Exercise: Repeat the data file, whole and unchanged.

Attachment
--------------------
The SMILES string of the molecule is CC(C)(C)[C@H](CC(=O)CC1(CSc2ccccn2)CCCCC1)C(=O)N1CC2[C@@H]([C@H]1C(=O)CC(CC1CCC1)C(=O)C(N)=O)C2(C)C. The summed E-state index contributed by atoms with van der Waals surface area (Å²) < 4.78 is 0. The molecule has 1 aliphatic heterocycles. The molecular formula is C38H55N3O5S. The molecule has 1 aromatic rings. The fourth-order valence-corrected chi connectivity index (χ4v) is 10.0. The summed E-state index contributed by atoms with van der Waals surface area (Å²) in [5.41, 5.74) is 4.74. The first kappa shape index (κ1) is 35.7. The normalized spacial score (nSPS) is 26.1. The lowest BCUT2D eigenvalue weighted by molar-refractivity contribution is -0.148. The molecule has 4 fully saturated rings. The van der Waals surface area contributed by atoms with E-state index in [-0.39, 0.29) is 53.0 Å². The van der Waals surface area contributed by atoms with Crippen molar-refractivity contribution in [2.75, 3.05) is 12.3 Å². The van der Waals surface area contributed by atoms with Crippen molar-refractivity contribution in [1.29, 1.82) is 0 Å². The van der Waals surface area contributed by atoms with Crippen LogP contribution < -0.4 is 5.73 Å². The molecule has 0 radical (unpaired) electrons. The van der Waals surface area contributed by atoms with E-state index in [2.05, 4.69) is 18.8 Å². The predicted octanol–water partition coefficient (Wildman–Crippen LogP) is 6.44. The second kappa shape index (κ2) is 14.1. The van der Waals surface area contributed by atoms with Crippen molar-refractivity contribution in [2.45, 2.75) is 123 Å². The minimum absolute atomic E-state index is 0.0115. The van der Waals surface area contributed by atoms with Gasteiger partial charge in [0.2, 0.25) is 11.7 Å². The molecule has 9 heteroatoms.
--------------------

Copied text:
The SMILES string of the molecule is CC(C)(C)[C@H](CC(=O)CC1(CSc2ccccn2)CCCCC1)C(=O)N1CC2[C@@H]([C@H]1C(=O)CC(CC1CCC1)C(=O)C(N)=O)C2(C)C. The summed E-state index contributed by atoms with van der Waals surface area (Å²) < 4.78 is 0. The molecule has 1 aliphatic heterocycles. The molecular formula is C38H55N3O5S. The molecule has 1 aromatic rings. The fourth-order valence-corrected chi connectivity index (χ4v) is 10.0. The summed E-state index contributed by atoms with van der Waals surface area (Å²) in [5.41, 5.74) is 4.74. The first kappa shape index (κ1) is 35.7. The normalized spacial score (nSPS) is 26.1. The lowest BCUT2D eigenvalue weighted by molar-refractivity contribution is -0.148. The molecule has 4 fully saturated rings. The van der Waals surface area contributed by atoms with E-state index in [-0.39, 0.29) is 53.0 Å². The van der Waals surface area contributed by atoms with Crippen molar-refractivity contribution in [2.75, 3.05) is 12.3 Å². The van der Waals surface area contributed by atoms with Crippen molar-refractivity contribution in [1.29, 1.82) is 0 Å². The van der Waals surface area contributed by atoms with Crippen LogP contribution < -0.4 is 5.73 Å². The molecule has 0 radical (unpaired) electrons. The van der Waals surface area contributed by atoms with E-state index in [2.05, 4.69) is 18.8 Å². The predicted octanol–water partition coefficient (Wildman–Crippen LogP) is 6.44. The second kappa shape index (κ2) is 14.1. The van der Waals surface area contributed by atoms with Crippen molar-refractivity contribution in [2.45, 2.75) is 123 Å². The minimum absolute atomic E-state index is 0.0115. The van der Waals surface area contributed by atoms with Gasteiger partial charge in [0.2, 0.25) is 11.7 Å². The molecule has 9 heteroatoms.